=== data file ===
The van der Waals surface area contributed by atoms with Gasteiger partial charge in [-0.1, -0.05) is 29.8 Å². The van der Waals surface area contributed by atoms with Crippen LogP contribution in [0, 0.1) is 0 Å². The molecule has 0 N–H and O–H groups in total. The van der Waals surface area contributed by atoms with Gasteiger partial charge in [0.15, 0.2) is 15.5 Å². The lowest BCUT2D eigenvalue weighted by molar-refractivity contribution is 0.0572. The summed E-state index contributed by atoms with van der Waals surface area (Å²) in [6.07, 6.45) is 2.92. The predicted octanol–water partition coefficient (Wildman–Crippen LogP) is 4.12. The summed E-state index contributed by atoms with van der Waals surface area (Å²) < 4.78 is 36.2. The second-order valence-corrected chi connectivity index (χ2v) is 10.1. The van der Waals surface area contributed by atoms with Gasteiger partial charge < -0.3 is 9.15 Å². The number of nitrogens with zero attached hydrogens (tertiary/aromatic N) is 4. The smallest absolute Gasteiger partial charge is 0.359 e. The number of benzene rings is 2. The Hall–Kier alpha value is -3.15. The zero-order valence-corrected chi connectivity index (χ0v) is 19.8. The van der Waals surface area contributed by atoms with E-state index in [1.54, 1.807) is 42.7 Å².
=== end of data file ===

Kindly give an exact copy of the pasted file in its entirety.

The van der Waals surface area contributed by atoms with Gasteiger partial charge in [-0.1, -0.05) is 29.8 Å². The van der Waals surface area contributed by atoms with Crippen LogP contribution in [0, 0.1) is 0 Å². The molecule has 0 N–H and O–H groups in total. The van der Waals surface area contributed by atoms with Gasteiger partial charge in [0.15, 0.2) is 15.5 Å². The lowest BCUT2D eigenvalue weighted by molar-refractivity contribution is 0.0572. The summed E-state index contributed by atoms with van der Waals surface area (Å²) in [6.07, 6.45) is 2.92. The predicted octanol–water partition coefficient (Wildman–Crippen LogP) is 4.12. The summed E-state index contributed by atoms with van der Waals surface area (Å²) < 4.78 is 36.2. The second-order valence-corrected chi connectivity index (χ2v) is 10.1. The van der Waals surface area contributed by atoms with Gasteiger partial charge < -0.3 is 9.15 Å². The number of nitrogens with zero attached hydrogens (tertiary/aromatic N) is 4. The smallest absolute Gasteiger partial charge is 0.359 e. The number of benzene rings is 2. The Hall–Kier alpha value is -3.15. The zero-order valence-corrected chi connectivity index (χ0v) is 19.8. The van der Waals surface area contributed by atoms with E-state index in [1.54, 1.807) is 42.7 Å².